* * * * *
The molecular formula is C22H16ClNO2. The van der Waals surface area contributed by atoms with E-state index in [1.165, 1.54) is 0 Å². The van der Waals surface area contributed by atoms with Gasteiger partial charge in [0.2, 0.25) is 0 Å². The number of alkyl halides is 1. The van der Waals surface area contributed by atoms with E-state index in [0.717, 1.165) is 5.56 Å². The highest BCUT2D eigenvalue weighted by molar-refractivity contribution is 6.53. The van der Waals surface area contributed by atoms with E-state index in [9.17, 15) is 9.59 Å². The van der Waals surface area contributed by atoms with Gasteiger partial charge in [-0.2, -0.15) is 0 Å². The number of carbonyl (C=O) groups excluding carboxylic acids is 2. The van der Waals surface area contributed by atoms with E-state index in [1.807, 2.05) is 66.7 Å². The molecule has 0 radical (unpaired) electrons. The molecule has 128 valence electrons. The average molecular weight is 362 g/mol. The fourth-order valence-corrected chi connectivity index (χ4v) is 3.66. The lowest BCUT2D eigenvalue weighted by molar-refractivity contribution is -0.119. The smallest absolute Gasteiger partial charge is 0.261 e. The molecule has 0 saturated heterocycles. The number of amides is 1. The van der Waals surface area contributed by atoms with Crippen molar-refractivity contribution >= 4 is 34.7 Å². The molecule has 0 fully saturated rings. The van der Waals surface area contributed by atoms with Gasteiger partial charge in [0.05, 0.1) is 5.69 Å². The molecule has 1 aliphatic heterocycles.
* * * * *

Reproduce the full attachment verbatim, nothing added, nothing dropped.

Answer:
The molecular formula is C22H16ClNO2. The van der Waals surface area contributed by atoms with E-state index in [1.165, 1.54) is 0 Å². The van der Waals surface area contributed by atoms with Gasteiger partial charge in [0.2, 0.25) is 0 Å². The number of alkyl halides is 1. The van der Waals surface area contributed by atoms with E-state index in [0.717, 1.165) is 5.56 Å². The highest BCUT2D eigenvalue weighted by molar-refractivity contribution is 6.53. The van der Waals surface area contributed by atoms with E-state index in [9.17, 15) is 9.59 Å². The van der Waals surface area contributed by atoms with Gasteiger partial charge in [-0.2, -0.15) is 0 Å². The number of carbonyl (C=O) groups excluding carboxylic acids is 2. The van der Waals surface area contributed by atoms with E-state index in [1.807, 2.05) is 66.7 Å². The molecule has 0 radical (unpaired) electrons. The molecule has 128 valence electrons. The average molecular weight is 362 g/mol. The fourth-order valence-corrected chi connectivity index (χ4v) is 3.66. The lowest BCUT2D eigenvalue weighted by molar-refractivity contribution is -0.119. The smallest absolute Gasteiger partial charge is 0.261 e. The molecule has 0 saturated heterocycles. The number of amides is 1. The van der Waals surface area contributed by atoms with Crippen molar-refractivity contribution >= 4 is 34.7 Å². The molecule has 0 fully saturated rings. The van der Waals surface area contributed by atoms with Gasteiger partial charge in [0.05, 0.1) is 5.69 Å². The molecule has 1 aliphatic heterocycles.